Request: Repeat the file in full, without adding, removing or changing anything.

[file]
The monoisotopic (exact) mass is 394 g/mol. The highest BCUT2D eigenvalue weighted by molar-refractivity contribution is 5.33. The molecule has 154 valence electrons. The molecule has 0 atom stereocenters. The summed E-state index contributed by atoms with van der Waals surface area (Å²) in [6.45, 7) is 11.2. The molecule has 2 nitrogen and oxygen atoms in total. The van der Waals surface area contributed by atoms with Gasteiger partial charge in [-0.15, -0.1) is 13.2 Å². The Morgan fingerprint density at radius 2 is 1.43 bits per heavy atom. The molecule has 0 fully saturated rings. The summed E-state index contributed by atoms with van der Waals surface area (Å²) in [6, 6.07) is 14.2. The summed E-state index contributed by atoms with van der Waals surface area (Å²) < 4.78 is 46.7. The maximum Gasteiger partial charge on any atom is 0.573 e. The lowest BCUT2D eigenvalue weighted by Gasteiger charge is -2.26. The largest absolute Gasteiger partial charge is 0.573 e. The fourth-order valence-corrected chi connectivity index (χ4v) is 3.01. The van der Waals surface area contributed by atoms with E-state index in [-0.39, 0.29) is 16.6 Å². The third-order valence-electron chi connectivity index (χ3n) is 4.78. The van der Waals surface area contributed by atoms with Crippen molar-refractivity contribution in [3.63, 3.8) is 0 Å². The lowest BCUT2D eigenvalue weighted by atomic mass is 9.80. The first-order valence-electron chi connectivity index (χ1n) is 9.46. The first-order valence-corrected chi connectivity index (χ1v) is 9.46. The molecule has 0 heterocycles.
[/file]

The monoisotopic (exact) mass is 394 g/mol. The highest BCUT2D eigenvalue weighted by molar-refractivity contribution is 5.33. The molecule has 154 valence electrons. The molecule has 0 atom stereocenters. The summed E-state index contributed by atoms with van der Waals surface area (Å²) in [6.45, 7) is 11.2. The molecule has 2 nitrogen and oxygen atoms in total. The van der Waals surface area contributed by atoms with Gasteiger partial charge in [-0.15, -0.1) is 13.2 Å². The Morgan fingerprint density at radius 2 is 1.43 bits per heavy atom. The molecule has 0 fully saturated rings. The summed E-state index contributed by atoms with van der Waals surface area (Å²) in [6, 6.07) is 14.2. The summed E-state index contributed by atoms with van der Waals surface area (Å²) < 4.78 is 46.7. The maximum Gasteiger partial charge on any atom is 0.573 e. The lowest BCUT2D eigenvalue weighted by Gasteiger charge is -2.26. The largest absolute Gasteiger partial charge is 0.573 e. The fourth-order valence-corrected chi connectivity index (χ4v) is 3.01. The van der Waals surface area contributed by atoms with E-state index in [-0.39, 0.29) is 16.6 Å². The third-order valence-electron chi connectivity index (χ3n) is 4.78. The van der Waals surface area contributed by atoms with Crippen molar-refractivity contribution in [3.63, 3.8) is 0 Å². The lowest BCUT2D eigenvalue weighted by atomic mass is 9.80. The first-order valence-electron chi connectivity index (χ1n) is 9.46. The first-order valence-corrected chi connectivity index (χ1v) is 9.46. The molecule has 0 heterocycles.